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‘The mouse led us to its author’ | Nicholas Caruana

TEODOR RELJIC speaks to Nicholas Caruana who, along with his brother Mark, has endeavoured to bring Trevor Zahra’s beloved talking mouse – Qrempucu – to life with a 3D animated feature. As a preview of the film runs alongside Pixar’s The Good Dinosaur in our cinemas, he lets us in on the process, and his hopes for the project’s future

teodor_reljic
Teodor Reljic
25 December 2015, 8:50am
Nicholas Caruana
Nicholas Caruana
What led you to choose this particular story to adapt out of Trevor Zahra’s vast repertoire, and why did you think it would make a suitable fit for this genre of animation? 

The way things developed was almost by chance. What started by curiosity and speculation, ended up in a serious commitment. Why this particular story? At one point I was talking to a friend of mine, and he was telling him on the potential that this story had to be made into a film. There wasn’t a moment where we sat down with a list of Trevor Zahra’s works to pick and choose. I think we had our mind set on the character of Qrempucu very quickly. It had the right ingredients for a good movie, with a great plot and intriguing characters. So in a way the mouse led us to its author, rather than the other way round.

Animation, with all its limitations due to budget, can give you a lot of free space for creativity. Maybe after all, for many people the only way to make a mouse look friendly is through animation.

What were the initial stages of adapting the story like? What were some of the most important things you needed to tackle first? 

On one hand we wanted to stay loyal to the original story. At the same time, you know you have to make the necessary changes, some of which are quite significant. So we read the story just enough times that we could make it our own, but not too many times, that we’d let it shackle our own imagination.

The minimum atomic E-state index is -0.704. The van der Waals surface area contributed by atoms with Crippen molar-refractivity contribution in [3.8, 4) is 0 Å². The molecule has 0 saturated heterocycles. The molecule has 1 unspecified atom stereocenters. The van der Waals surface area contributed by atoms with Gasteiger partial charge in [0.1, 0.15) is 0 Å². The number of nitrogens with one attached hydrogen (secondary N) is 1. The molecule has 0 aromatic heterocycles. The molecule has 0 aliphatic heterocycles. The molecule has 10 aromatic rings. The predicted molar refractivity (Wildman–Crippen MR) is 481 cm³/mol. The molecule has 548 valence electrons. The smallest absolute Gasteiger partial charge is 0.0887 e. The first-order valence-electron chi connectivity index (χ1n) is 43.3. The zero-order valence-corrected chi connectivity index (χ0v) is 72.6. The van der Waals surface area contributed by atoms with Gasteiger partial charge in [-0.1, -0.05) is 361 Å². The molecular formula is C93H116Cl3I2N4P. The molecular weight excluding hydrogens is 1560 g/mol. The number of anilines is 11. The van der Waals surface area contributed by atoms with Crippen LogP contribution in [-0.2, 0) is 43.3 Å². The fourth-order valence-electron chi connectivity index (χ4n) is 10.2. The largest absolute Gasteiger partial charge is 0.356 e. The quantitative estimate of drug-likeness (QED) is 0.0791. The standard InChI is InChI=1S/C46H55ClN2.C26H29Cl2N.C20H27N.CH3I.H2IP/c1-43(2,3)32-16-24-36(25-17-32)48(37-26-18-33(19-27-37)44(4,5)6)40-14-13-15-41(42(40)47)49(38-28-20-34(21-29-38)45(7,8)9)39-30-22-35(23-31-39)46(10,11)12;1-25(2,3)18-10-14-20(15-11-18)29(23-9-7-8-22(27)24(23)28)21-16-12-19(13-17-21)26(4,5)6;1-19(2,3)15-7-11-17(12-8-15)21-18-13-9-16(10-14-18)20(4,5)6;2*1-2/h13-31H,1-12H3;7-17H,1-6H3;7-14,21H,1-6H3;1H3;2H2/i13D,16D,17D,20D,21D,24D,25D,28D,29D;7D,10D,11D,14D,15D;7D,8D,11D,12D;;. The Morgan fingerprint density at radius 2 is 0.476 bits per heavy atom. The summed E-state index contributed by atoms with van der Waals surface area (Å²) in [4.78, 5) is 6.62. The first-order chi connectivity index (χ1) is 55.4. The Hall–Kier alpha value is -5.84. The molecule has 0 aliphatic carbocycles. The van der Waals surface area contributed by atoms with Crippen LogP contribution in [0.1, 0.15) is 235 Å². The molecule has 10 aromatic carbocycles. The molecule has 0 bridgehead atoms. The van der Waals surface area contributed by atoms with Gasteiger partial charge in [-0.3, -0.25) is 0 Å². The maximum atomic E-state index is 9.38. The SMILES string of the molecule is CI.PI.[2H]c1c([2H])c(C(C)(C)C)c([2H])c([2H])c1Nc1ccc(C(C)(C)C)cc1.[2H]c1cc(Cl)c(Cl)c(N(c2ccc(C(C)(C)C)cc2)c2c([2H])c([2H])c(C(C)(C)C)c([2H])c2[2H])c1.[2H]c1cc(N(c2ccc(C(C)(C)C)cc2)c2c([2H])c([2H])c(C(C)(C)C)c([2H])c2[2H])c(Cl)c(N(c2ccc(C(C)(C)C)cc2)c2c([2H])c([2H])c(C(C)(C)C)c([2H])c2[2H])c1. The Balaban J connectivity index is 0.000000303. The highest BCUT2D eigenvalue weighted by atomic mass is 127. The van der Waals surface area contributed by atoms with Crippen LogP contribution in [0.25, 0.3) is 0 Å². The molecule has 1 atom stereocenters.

So we wrote the first drafts in a way we personally interpreted the story. We’d ask ourselves which are the most important and interesting characters in the story. Which are those characters which are actually contributing to the story? And this left us with giving more attention to certain characters, whilst eliminating others. Even when it came to the story itself, in certain cases complete chapters were taken out. At first this may sound like we’re butchering the story, but all this had to be done in order to capture the true essence of the story and get the best out of Qrempucu. 

Obviously, the script had to have Trevor Zahra’s blessing.

What is the reason behind promoting a preview of the project now, before it’s completed? Do you hope to generate buzz that way?

It’s not easy to gain trust and support for something so big, especially when you’ve got nothing to prove that you can really accomplish this. Sometimes you’re not even taken seriously. 

So part of the reason behind promoting this preview is to have something tangible we actually point to. In a way it was a sort of a pilot project, by which we’ve learned a lot from the whole process. 

Also, it’s really helpful to see the audience’s reaction. Releasing this short film serves as a special trailer to the full-feature, giving exposure to the character, especially with the younger generations who are not that familiar with Qrempucu. 

Given that the project is sponsored by the Malta Film Fund, how would you characterise the level of support the government grants to budding filmmakers? Are there any things you’d like to see changed in the way the indigenous film industry works? 

We’re grateful for the Malta Film Commission for their trust and advice, and for supporting us with this short film. Truth be told, there were instances where we disagreed with the evaluators of the Malta Film Fund, but later we realized we were wrong and they were right. 

That said, there are still things which we would have preferred to see move in a different way. In our particular case, it was difficult for us to gain funding; and once we’ve managed to get some funding, it was like taking a gasp of air. 

Surely something that would help us and other Maltese producers is support for liquidity, to get the wheel spinning.

What is your long-term plan for this project, and any other projects you may have in the pipeline? 

We hope to create the feature film in the best way we can. Concerning the local scene, hopefully we would have created the first full-feature 3D animated film ever in Malta. Eventually we intend to take this Maltese product offshore. 

The reason behind the choice of the English language is in fact to be able to communicate it with as many people as possible. On the possibility of dubbing the film for a Maltese version, we don’t exclude anything. As for other projects in the pipeline, this pipe is so long, we can’t tell for sure what’s on the other end.

Qrempucu is supported by the Malta Film Fund

teodor_reljic
Teodor Reljic is MaltaToday's culture editor and film critic. He joined t...
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